A preschool teacher first told Marne Maykowskyj Nordean that her son Henry might have a developmental disorder.
“He was disruptive,” says the Portland mother of three. “Most kids would do what they were told. Henry just never saw anything that way. His thoughts move in a cyclone instead of in a line. Teachers found it so easy to blame him for everything.”
It took years for a proper diagnosis: attention deficit hyperactivity disorder. There is no simple test to find out if a child has ADHD, and the symptoms can look quite different from case to case. Even with a quick diagnosis, treatment remains a challenge. There’s no way to predict whether any of the available medications are likely to improve symptoms, or cause intolerable side effects.
Researchers have come to realize that ADHD may not be a single disorder. It’s starting to look like a group of related disorders, each potentially arising from different environmental and genetic factors and perhaps requiring a different treatment approach.
Last year, the Nordeans joined a clinical trial at Oregon Health & Science University that is starting to unlock some of the secrets of the disorder. The latest findings suggest ADHD may have five or more distinct subtypes. Knowing these subtypes seems to make it easier to accurately diagnose children. Eventually, the work could point to more tailored treatments.
“We have treatments that work, in the sense that most children will see some benefit,” says Joel T. Nigg, a professor of psychology at OHSU. “The big problem is, if you take the treatment away the problem returns. You have not cured it, you’ve just contained it.”
Nigg and colleagues are studying genes and brain changes of hundreds of children diagnosed with ADHD that might correlate with symptoms. They are carefully tracking the children’s development over several years with repeated tests of behavior and mental processing skills. They’ve amassed one of the world’s largest compilations of data on kids with ADHD.
Experts have long divided cases into three types: those dominated by attention problems, those dominated by hyperactivity, and those with high levels of both. In recent years, however, it’s become clear that these categories aren’t stable; one child’s dominant symptoms can shift over time. A four-year-old’s overwhelming attention problems, for instance, might give way to more prominent hyperactivity by age 10.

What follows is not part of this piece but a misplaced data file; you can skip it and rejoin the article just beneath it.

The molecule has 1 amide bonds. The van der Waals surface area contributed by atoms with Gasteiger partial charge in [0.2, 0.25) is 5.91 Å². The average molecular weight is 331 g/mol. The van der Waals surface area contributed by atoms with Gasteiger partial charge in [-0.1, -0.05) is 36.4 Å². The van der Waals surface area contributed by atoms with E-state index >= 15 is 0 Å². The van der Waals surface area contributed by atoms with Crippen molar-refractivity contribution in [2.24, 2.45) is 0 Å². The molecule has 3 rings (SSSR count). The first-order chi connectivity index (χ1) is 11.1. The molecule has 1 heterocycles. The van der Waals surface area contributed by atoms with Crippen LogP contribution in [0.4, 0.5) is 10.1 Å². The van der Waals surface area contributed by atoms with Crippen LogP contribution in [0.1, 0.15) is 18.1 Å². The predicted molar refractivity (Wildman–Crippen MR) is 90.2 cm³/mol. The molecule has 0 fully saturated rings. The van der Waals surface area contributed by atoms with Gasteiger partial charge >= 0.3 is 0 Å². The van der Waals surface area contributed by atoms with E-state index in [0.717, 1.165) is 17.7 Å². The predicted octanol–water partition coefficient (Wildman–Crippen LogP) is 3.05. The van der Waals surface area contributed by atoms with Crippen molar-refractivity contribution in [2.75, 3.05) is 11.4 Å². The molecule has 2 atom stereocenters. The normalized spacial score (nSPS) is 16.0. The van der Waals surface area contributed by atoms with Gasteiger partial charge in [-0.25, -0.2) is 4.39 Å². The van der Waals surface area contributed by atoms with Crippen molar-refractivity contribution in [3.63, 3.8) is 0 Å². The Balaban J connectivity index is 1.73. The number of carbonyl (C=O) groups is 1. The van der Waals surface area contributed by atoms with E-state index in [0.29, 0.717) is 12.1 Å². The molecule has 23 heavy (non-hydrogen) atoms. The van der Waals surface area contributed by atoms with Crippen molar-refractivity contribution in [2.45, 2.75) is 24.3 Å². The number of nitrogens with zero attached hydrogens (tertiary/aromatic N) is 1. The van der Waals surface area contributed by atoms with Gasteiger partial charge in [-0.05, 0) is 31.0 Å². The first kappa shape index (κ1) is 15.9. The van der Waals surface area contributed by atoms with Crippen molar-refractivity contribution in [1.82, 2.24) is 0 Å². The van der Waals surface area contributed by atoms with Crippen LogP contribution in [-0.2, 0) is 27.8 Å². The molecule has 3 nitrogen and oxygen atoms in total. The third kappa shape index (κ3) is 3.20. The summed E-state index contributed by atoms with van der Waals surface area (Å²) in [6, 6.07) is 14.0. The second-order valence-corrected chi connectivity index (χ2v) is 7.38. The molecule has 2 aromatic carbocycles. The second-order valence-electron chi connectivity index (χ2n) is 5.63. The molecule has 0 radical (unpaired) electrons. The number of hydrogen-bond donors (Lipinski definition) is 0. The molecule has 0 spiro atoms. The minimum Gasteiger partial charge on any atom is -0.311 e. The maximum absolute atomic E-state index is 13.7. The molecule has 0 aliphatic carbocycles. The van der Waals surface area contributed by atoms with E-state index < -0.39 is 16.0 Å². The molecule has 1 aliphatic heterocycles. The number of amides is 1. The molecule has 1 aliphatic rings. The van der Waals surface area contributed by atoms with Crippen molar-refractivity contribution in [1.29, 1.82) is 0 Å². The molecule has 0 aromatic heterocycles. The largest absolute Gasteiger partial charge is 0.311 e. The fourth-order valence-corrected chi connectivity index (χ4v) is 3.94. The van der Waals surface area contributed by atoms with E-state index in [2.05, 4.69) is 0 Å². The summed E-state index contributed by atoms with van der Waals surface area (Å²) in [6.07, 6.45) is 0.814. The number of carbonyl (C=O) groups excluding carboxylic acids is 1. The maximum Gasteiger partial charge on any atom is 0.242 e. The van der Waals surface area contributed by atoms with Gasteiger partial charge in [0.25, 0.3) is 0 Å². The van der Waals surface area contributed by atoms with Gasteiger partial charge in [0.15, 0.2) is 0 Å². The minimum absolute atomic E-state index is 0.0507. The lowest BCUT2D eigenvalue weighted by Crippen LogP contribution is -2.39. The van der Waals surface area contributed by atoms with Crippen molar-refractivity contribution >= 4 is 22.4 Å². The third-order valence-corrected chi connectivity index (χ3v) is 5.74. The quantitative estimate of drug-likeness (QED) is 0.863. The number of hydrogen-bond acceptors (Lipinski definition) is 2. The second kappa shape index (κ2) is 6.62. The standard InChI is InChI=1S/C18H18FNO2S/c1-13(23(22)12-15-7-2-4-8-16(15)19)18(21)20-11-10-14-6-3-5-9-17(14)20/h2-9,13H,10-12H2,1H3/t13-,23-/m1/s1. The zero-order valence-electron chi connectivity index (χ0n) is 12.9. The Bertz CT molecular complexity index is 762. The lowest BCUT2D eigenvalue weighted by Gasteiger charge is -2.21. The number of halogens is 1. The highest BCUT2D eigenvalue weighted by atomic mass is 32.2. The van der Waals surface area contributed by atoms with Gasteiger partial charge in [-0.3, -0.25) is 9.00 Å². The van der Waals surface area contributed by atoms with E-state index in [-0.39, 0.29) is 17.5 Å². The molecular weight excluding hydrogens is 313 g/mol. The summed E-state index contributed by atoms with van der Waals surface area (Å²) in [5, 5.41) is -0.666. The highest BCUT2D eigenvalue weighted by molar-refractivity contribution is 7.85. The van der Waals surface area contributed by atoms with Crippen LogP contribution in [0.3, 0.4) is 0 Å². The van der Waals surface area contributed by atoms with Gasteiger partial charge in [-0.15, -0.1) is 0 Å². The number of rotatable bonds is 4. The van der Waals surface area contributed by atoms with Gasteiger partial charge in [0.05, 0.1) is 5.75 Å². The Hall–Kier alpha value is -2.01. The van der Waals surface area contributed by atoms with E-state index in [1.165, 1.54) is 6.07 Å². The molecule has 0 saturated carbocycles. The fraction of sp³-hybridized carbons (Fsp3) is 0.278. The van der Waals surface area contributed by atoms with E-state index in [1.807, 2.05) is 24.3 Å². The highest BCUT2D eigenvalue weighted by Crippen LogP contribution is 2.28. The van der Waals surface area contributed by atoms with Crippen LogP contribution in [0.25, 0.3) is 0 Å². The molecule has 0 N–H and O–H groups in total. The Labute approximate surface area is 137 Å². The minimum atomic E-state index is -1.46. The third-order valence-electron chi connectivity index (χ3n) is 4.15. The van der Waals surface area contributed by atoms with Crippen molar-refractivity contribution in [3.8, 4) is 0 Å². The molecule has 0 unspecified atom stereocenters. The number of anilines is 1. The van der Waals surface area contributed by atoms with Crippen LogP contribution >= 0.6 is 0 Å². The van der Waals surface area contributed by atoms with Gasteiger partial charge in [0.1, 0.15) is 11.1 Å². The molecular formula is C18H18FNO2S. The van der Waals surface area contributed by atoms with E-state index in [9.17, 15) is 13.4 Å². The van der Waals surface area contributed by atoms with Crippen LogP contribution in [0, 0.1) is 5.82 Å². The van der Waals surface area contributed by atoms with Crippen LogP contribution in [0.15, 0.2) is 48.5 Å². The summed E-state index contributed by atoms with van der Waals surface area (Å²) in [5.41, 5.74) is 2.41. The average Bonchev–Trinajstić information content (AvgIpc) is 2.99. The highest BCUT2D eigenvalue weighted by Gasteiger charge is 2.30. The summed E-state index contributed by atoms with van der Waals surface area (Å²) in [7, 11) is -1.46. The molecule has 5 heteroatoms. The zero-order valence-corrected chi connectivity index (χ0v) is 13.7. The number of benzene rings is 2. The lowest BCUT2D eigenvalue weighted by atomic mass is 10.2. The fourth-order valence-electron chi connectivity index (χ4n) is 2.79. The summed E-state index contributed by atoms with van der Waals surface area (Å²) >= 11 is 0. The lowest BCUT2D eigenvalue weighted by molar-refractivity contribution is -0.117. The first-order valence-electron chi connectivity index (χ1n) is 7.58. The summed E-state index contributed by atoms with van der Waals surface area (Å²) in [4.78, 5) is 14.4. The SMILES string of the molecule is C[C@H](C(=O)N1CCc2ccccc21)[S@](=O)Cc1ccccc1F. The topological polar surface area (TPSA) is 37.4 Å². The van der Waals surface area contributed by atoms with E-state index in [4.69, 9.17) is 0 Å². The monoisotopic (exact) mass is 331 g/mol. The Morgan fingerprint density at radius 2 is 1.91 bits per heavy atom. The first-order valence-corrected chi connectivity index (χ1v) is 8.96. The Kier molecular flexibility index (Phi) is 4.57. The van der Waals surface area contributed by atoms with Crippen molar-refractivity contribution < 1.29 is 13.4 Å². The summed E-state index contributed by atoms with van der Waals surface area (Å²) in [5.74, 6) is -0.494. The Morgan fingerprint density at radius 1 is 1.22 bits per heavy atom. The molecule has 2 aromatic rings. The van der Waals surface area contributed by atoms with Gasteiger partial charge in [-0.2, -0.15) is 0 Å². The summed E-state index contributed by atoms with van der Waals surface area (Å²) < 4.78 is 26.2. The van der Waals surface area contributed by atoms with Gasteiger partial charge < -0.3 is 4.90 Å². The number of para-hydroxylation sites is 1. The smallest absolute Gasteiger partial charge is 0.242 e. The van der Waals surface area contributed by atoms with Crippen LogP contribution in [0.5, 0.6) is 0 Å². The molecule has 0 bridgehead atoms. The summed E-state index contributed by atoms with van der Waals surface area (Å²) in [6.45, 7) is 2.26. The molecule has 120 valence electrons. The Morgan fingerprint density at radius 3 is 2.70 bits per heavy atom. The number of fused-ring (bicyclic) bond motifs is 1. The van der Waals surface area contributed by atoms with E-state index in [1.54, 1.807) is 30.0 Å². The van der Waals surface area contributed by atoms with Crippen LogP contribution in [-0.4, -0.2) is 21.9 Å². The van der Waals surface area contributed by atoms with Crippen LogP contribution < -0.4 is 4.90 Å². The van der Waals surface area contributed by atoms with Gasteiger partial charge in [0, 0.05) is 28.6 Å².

The OHSU researchers developed a better way to zero-in on sub-types.
It involves a field of mathematics known as graph theory. It’s easiest to picture as a way to group people in space based on how alike they are on a multitude of tests of thinking and behavior. The researchers focused on self-control, attention, speed of mental processing, working memory and several other attributes. They tested the method on 285 children with ADHD.
The kids sorted into six groups, each characterized by distinct strengths and weaknesses in attention, memory, self-control and other tested areas. No group was better or worse in IQ testing or overall severity of ADHD symptoms.
“These are different neuropsychological profiles,” says Nigg. “They all have ADHD, but perhaps all for a different reason.”
When the researchers tested typically developing children, they also found great variability, enough to classify four distinct neuropsychological profiles. By taking this normal variation into account, the researchers found they could diagnose ADHD more accurately using behavioral test results.
Dr. Margaret Danielle Weiss, clinical professor of psychiatry at the University of British Columbia, who is not involved in the research, says it demonstrates children with ADHD actually may have different types of impairment. But she says the study leaves important questions unanswered.
“Further research in this area will have to account for the fact that typically developing normal children also demonstrate well characterized differences in their skills,” she says.
Damien Fair, lead study author and an assistant professor of behavioral neuroscience and psychiatry at OHSU, says ADHD may prove to have more than six subtypes. Other methods that integrate brain imaging and genetic testing, might prove most effective at categorizing the disorder. The long-term goal, he says, is to find a way to individualize treatment.
“We probably need to target our treatment strategies based on fine-tuned personalized differences,” he says, “rather than treating everybody as one homogeneous group.”
Relying on trial-and-error, doctors prescribed a series of medications for Nordean’s son Henry, now 9.
“It was a nightmare,” Nordean says. “His heart was racing. He was hallucinating at one point. He was depressed and miserable. We tried four different medicines.” She says a non-stimulant medication eventually proved to work best. An unusually supportive teacher this year has also made a difference.
“He’s doing fantastic with a teacher who lets him blossom,” Nordean says.